Asharq Al-awsat English Middle-east and International News and Opinion from Asharq Al-awsat Newspaper

Scientists Find New Method to Track Space Junk in Daylight

Scientists Find New Method to Track Space Junk in Daylight

Friday, 7 August, 2020 - 06:30
Nighttime view from the International Space Station shows the Atlantic coast of the United States in this NASA handout image dated February 6, 2012. REUTERS/NASA/Handout

Scientists said they had discovered a way to detect space debris even in daylight hours, which could facilitate space observations, reported a new study published in the Nature Communications journal.

Since 1957, over 9000 satellites and around 23,000 objects larger than 10 centimeters have been sent to the orbit, and all of them rove at a speed of more than 20,000 km/h, showed the data by the US army.

According to AFP, at this speed, any collision could destroy a satellite and leave a large amount of wreck. Most of the junk that exist today in space was produced by shattered rockets, in addition to the destruction of a Chinese satellite with a rocket in 2007, and the collision of a Russian military satellite wirh a communication satellite in 2009.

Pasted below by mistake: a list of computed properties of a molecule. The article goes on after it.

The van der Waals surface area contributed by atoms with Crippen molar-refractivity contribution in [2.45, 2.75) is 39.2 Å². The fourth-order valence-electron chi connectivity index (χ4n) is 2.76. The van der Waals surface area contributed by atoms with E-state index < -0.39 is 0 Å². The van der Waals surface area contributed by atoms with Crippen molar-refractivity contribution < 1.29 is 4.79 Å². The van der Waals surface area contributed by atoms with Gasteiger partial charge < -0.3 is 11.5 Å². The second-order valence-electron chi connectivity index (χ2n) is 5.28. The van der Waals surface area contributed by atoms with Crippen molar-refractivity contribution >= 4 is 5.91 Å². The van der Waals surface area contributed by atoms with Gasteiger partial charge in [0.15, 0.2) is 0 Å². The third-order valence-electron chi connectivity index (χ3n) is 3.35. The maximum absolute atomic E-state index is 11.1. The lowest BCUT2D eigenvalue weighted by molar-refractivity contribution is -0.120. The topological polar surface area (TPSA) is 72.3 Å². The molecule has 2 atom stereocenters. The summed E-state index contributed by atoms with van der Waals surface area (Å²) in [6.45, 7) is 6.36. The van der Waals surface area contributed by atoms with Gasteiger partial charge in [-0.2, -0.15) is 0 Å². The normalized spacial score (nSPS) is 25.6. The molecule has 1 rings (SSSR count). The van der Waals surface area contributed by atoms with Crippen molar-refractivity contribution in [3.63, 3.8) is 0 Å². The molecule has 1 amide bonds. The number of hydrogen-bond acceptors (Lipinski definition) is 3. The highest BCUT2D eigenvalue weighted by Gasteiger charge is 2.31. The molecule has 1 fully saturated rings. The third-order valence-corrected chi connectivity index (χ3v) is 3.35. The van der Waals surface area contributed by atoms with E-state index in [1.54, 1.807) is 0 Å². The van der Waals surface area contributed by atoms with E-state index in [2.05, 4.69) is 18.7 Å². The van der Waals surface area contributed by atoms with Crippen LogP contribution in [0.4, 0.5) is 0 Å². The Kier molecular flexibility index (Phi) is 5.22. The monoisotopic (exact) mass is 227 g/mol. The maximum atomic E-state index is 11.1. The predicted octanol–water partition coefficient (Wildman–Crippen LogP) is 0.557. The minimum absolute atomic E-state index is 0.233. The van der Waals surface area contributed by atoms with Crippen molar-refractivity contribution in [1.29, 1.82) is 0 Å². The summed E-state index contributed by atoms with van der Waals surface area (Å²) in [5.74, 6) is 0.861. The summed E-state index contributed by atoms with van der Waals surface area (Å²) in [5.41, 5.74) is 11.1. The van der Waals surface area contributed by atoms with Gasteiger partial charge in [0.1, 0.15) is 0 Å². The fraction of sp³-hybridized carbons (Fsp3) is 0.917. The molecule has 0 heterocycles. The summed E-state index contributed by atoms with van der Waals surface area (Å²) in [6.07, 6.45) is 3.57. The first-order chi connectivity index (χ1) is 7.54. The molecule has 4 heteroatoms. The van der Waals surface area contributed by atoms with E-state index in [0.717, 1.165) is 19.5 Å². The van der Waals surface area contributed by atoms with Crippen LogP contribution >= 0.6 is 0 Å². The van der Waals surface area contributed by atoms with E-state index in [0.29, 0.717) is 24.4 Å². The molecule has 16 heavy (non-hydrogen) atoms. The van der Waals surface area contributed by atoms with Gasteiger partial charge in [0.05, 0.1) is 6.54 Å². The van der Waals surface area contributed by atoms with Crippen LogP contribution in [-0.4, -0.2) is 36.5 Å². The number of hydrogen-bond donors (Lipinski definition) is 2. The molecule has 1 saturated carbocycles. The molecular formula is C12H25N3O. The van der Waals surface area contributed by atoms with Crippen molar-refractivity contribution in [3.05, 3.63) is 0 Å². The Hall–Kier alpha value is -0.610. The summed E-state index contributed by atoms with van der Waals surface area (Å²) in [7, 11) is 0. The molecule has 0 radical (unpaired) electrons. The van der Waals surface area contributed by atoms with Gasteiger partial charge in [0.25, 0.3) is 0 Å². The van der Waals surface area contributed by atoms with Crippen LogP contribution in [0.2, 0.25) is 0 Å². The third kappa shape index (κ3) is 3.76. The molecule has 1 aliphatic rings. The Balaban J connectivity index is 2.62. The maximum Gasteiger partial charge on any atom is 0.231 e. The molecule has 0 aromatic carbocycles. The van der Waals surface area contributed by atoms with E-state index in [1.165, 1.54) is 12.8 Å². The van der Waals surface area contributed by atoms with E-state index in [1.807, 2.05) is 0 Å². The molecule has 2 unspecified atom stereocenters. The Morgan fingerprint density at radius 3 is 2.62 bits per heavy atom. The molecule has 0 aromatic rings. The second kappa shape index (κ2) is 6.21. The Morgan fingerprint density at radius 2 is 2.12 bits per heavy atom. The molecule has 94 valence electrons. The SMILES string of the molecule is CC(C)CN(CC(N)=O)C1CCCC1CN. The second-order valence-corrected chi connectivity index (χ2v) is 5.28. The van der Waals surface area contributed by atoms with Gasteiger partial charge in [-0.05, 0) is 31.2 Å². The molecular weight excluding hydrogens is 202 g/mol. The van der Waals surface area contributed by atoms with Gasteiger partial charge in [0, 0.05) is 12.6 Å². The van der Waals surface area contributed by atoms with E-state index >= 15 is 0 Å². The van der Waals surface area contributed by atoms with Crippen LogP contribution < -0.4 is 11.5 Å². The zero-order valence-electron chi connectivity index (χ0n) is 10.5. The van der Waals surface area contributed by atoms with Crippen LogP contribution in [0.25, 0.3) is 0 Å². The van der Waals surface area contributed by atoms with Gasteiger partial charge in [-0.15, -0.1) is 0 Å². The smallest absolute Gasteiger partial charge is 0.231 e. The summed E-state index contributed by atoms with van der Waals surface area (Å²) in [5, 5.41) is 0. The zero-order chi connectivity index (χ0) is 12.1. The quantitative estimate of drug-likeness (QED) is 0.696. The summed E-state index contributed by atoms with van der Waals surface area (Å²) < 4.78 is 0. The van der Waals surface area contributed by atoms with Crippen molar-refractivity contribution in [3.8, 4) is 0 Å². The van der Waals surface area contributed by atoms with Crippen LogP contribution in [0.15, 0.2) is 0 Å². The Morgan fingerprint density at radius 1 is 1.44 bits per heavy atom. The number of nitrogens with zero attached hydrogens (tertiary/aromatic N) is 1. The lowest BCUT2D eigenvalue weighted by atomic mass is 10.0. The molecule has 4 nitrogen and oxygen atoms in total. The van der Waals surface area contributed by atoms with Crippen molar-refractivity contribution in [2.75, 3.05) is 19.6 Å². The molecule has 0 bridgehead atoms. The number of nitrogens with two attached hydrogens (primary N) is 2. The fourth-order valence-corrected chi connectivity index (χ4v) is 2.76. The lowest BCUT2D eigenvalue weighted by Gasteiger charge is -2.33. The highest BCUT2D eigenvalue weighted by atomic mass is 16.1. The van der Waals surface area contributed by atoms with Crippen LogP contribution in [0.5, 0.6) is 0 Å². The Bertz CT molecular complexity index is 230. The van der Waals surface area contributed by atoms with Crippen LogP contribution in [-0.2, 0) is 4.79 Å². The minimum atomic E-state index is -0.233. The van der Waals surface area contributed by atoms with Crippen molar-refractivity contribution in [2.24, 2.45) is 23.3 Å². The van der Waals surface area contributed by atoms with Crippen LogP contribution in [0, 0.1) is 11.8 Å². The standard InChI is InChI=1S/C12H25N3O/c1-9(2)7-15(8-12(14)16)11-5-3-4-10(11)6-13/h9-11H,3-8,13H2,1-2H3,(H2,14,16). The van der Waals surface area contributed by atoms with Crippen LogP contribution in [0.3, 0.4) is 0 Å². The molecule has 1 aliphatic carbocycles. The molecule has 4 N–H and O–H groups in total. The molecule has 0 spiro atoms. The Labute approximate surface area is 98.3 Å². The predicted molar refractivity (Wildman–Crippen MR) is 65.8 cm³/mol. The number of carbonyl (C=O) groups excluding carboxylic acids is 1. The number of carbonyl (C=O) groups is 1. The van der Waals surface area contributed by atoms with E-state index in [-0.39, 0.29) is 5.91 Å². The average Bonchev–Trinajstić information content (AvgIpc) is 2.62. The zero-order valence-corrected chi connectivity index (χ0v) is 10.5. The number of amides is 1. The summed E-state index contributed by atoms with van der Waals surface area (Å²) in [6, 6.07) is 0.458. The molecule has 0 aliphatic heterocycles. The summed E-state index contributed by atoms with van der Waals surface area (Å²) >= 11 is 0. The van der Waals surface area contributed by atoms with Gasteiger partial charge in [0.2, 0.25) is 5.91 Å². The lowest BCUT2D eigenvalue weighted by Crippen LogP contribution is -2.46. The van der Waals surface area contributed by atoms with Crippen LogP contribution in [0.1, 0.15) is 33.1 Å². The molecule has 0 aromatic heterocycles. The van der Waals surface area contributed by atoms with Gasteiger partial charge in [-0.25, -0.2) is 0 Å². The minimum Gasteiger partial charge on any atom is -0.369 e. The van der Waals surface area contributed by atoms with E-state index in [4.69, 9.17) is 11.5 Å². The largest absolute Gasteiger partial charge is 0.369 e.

The problem is expected to aggravate with the increase of launching operations aimed at sending more objects to the orbit.

Using lasers, it is possible to detect the debris from the ground. But until now this method only worked for a few hours around twilight, when the detection station on Earth is in the dark and the debris still illuminated by the Sun.

A team of researchers based in Austria now think they've extended the window in which the space junk is visible using a combination of a telescopic detector and filter to increase the contrast of objects as they appear against the sky. Overall, the new technique could increase observation times of space junk from Earth from six to 22 hours a day.

Co-author Michael Steindorfer, from the Austrian Academy of Sciences Space Research Institute, told AFP the technique "could significantly contribute to improving orbital predictions in case of collision warnings or for future space debris removal missions."

Editor Picks